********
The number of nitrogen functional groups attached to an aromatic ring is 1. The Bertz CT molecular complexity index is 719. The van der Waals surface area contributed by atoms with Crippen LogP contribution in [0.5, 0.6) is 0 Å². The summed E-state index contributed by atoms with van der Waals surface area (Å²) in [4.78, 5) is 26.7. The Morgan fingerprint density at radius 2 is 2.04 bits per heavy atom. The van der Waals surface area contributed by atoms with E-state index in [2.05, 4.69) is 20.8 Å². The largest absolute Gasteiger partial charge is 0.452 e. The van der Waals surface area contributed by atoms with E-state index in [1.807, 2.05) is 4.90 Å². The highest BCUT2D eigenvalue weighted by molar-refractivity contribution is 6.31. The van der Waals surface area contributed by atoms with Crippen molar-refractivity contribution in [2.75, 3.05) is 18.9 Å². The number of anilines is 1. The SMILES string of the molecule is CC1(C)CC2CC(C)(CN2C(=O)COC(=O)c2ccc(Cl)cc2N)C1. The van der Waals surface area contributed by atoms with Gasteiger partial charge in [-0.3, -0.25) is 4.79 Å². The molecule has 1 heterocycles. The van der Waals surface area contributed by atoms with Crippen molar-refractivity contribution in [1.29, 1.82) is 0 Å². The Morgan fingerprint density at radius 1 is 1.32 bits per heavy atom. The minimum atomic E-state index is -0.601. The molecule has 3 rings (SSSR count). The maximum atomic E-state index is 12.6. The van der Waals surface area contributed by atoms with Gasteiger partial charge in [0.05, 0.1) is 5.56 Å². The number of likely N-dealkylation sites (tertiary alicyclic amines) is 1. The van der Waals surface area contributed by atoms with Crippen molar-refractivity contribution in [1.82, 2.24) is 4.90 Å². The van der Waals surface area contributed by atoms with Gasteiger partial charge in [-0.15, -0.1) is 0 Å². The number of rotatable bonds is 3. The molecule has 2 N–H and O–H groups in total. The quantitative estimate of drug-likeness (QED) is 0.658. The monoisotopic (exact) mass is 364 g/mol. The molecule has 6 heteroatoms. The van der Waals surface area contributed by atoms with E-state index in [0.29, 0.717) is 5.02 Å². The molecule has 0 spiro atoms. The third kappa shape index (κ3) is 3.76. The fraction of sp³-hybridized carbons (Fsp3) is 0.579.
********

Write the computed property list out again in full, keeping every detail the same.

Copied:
The number of nitrogen functional groups attached to an aromatic ring is 1. The Bertz CT molecular complexity index is 719. The van der Waals surface area contributed by atoms with Crippen LogP contribution in [0.5, 0.6) is 0 Å². The summed E-state index contributed by atoms with van der Waals surface area (Å²) in [4.78, 5) is 26.7. The Morgan fingerprint density at radius 2 is 2.04 bits per heavy atom. The van der Waals surface area contributed by atoms with E-state index in [2.05, 4.69) is 20.8 Å². The largest absolute Gasteiger partial charge is 0.452 e. The van der Waals surface area contributed by atoms with E-state index in [1.807, 2.05) is 4.90 Å². The highest BCUT2D eigenvalue weighted by molar-refractivity contribution is 6.31. The van der Waals surface area contributed by atoms with Crippen molar-refractivity contribution in [2.75, 3.05) is 18.9 Å². The number of anilines is 1. The SMILES string of the molecule is CC1(C)CC2CC(C)(CN2C(=O)COC(=O)c2ccc(Cl)cc2N)C1. The van der Waals surface area contributed by atoms with Gasteiger partial charge in [-0.3, -0.25) is 4.79 Å². The molecule has 1 heterocycles. The van der Waals surface area contributed by atoms with Crippen molar-refractivity contribution in [1.29, 1.82) is 0 Å². The Morgan fingerprint density at radius 1 is 1.32 bits per heavy atom. The minimum atomic E-state index is -0.601. The molecule has 3 rings (SSSR count). The maximum atomic E-state index is 12.6. The van der Waals surface area contributed by atoms with Gasteiger partial charge in [0.05, 0.1) is 5.56 Å². The number of likely N-dealkylation sites (tertiary alicyclic amines) is 1. The van der Waals surface area contributed by atoms with Crippen molar-refractivity contribution in [1.82, 2.24) is 4.90 Å². The van der Waals surface area contributed by atoms with Gasteiger partial charge in [-0.15, -0.1) is 0 Å². The number of rotatable bonds is 3. The molecule has 2 N–H and O–H groups in total. The quantitative estimate of drug-likeness (QED) is 0.658. The monoisotopic (exact) mass is 364 g/mol. The molecule has 6 heteroatoms. The van der Waals surface area contributed by atoms with E-state index in [0.29, 0.717) is 5.02 Å². The molecule has 0 spiro atoms. The third kappa shape index (κ3) is 3.76. The fraction of sp³-hybridized carbons (Fsp3) is 0.579.